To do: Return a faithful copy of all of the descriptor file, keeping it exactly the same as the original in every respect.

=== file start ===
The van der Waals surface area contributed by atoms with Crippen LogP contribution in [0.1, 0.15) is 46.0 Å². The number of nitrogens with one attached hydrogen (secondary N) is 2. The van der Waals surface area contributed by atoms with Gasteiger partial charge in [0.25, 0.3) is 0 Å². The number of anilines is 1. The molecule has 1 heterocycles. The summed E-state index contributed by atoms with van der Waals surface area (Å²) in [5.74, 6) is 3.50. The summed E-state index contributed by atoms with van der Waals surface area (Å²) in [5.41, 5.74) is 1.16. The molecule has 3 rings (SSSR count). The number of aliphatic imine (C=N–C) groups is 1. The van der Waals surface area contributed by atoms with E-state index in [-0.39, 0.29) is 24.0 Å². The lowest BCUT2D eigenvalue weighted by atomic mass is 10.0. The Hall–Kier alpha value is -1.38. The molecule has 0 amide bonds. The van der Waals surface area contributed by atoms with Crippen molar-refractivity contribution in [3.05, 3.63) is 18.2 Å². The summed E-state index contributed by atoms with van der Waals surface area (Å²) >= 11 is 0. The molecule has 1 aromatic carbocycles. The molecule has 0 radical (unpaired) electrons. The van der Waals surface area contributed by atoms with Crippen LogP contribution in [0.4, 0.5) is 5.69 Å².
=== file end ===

The van der Waals surface area contributed by atoms with Crippen LogP contribution in [0.1, 0.15) is 46.0 Å². The number of nitrogens with one attached hydrogen (secondary N) is 2. The van der Waals surface area contributed by atoms with Gasteiger partial charge in [0.25, 0.3) is 0 Å². The number of anilines is 1. The molecule has 1 heterocycles. The summed E-state index contributed by atoms with van der Waals surface area (Å²) in [5.74, 6) is 3.50. The summed E-state index contributed by atoms with van der Waals surface area (Å²) in [5.41, 5.74) is 1.16. The molecule has 3 rings (SSSR count). The number of aliphatic imine (C=N–C) groups is 1. The van der Waals surface area contributed by atoms with E-state index in [-0.39, 0.29) is 24.0 Å². The lowest BCUT2D eigenvalue weighted by atomic mass is 10.0. The Hall–Kier alpha value is -1.38. The molecule has 0 amide bonds. The van der Waals surface area contributed by atoms with Crippen molar-refractivity contribution in [3.05, 3.63) is 18.2 Å². The summed E-state index contributed by atoms with van der Waals surface area (Å²) >= 11 is 0. The molecule has 1 aromatic carbocycles. The molecule has 0 radical (unpaired) electrons. The van der Waals surface area contributed by atoms with Crippen LogP contribution in [0.4, 0.5) is 5.69 Å².